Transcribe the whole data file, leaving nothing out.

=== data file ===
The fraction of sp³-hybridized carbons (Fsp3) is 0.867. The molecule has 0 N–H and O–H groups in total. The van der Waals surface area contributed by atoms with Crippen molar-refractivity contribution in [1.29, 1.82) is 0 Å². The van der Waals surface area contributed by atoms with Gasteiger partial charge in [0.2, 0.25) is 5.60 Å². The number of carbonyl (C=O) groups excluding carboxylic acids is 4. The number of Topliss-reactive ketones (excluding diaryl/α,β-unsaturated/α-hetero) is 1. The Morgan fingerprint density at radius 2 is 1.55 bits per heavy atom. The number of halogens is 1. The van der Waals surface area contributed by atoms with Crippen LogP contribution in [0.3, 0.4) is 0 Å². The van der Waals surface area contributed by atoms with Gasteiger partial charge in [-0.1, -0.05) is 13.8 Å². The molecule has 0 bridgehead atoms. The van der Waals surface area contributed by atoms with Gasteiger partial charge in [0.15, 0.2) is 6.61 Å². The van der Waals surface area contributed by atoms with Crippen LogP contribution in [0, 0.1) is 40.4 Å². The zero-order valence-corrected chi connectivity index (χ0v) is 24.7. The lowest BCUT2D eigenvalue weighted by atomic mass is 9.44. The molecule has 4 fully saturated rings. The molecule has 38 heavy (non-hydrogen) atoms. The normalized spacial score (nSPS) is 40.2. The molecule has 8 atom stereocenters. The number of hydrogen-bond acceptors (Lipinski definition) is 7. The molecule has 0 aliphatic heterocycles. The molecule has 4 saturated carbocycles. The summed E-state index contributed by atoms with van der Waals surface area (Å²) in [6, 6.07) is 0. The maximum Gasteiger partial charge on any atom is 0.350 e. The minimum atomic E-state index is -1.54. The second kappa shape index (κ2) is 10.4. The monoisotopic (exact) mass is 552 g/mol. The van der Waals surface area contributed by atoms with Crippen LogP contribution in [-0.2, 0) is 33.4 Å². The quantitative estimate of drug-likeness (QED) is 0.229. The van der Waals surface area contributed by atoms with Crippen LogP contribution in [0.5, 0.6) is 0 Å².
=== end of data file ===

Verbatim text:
The fraction of sp³-hybridized carbons (Fsp3) is 0.867. The molecule has 0 N–H and O–H groups in total. The van der Waals surface area contributed by atoms with Crippen molar-refractivity contribution in [1.29, 1.82) is 0 Å². The van der Waals surface area contributed by atoms with Gasteiger partial charge in [0.2, 0.25) is 5.60 Å². The number of carbonyl (C=O) groups excluding carboxylic acids is 4. The number of Topliss-reactive ketones (excluding diaryl/α,β-unsaturated/α-hetero) is 1. The Morgan fingerprint density at radius 2 is 1.55 bits per heavy atom. The number of halogens is 1. The van der Waals surface area contributed by atoms with Crippen LogP contribution in [0.3, 0.4) is 0 Å². The van der Waals surface area contributed by atoms with Gasteiger partial charge in [-0.1, -0.05) is 13.8 Å². The molecule has 0 bridgehead atoms. The van der Waals surface area contributed by atoms with Gasteiger partial charge in [0.15, 0.2) is 6.61 Å². The van der Waals surface area contributed by atoms with Crippen LogP contribution in [0, 0.1) is 40.4 Å². The zero-order valence-corrected chi connectivity index (χ0v) is 24.7. The lowest BCUT2D eigenvalue weighted by atomic mass is 9.44. The molecule has 4 fully saturated rings. The molecule has 38 heavy (non-hydrogen) atoms. The normalized spacial score (nSPS) is 40.2. The molecule has 8 atom stereocenters. The number of hydrogen-bond acceptors (Lipinski definition) is 7. The molecule has 0 aliphatic heterocycles. The molecule has 4 saturated carbocycles. The summed E-state index contributed by atoms with van der Waals surface area (Å²) in [6, 6.07) is 0. The maximum Gasteiger partial charge on any atom is 0.350 e. The minimum atomic E-state index is -1.54. The second kappa shape index (κ2) is 10.4. The monoisotopic (exact) mass is 552 g/mol. The van der Waals surface area contributed by atoms with Crippen LogP contribution in [-0.2, 0) is 33.4 Å². The quantitative estimate of drug-likeness (QED) is 0.229. The van der Waals surface area contributed by atoms with Crippen LogP contribution in [0.5, 0.6) is 0 Å².